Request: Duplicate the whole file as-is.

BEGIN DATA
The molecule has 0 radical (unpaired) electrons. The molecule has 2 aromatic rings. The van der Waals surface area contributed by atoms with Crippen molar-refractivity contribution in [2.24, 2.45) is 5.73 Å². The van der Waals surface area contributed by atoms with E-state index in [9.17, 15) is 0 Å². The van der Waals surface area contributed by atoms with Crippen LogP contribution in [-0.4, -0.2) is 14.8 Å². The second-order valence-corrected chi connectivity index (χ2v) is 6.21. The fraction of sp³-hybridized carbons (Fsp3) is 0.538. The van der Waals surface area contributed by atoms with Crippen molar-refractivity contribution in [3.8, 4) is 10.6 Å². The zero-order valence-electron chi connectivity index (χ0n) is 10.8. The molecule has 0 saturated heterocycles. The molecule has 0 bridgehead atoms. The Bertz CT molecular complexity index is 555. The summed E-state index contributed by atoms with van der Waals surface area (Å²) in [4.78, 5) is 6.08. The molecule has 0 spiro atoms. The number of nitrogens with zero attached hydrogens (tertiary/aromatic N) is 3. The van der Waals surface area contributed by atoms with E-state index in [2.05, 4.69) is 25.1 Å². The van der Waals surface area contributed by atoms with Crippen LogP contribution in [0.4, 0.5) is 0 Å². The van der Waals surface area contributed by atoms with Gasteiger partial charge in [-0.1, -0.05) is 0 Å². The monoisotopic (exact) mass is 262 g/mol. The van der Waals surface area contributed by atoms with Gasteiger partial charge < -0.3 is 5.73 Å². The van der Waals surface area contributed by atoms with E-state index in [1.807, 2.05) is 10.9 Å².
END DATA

The molecule has 0 radical (unpaired) electrons. The molecule has 2 aromatic rings. The van der Waals surface area contributed by atoms with Crippen molar-refractivity contribution in [2.24, 2.45) is 5.73 Å². The van der Waals surface area contributed by atoms with E-state index in [9.17, 15) is 0 Å². The van der Waals surface area contributed by atoms with Crippen LogP contribution in [-0.4, -0.2) is 14.8 Å². The second-order valence-corrected chi connectivity index (χ2v) is 6.21. The fraction of sp³-hybridized carbons (Fsp3) is 0.538. The van der Waals surface area contributed by atoms with Crippen molar-refractivity contribution in [3.8, 4) is 10.6 Å². The zero-order valence-electron chi connectivity index (χ0n) is 10.8. The molecule has 0 saturated heterocycles. The molecule has 0 bridgehead atoms. The Bertz CT molecular complexity index is 555. The summed E-state index contributed by atoms with van der Waals surface area (Å²) in [4.78, 5) is 6.08. The molecule has 0 spiro atoms. The number of nitrogens with zero attached hydrogens (tertiary/aromatic N) is 3. The van der Waals surface area contributed by atoms with E-state index in [2.05, 4.69) is 25.1 Å². The van der Waals surface area contributed by atoms with Crippen LogP contribution in [0.4, 0.5) is 0 Å². The van der Waals surface area contributed by atoms with Gasteiger partial charge in [-0.1, -0.05) is 0 Å². The monoisotopic (exact) mass is 262 g/mol. The van der Waals surface area contributed by atoms with Gasteiger partial charge < -0.3 is 5.73 Å². The van der Waals surface area contributed by atoms with E-state index in [1.807, 2.05) is 10.9 Å².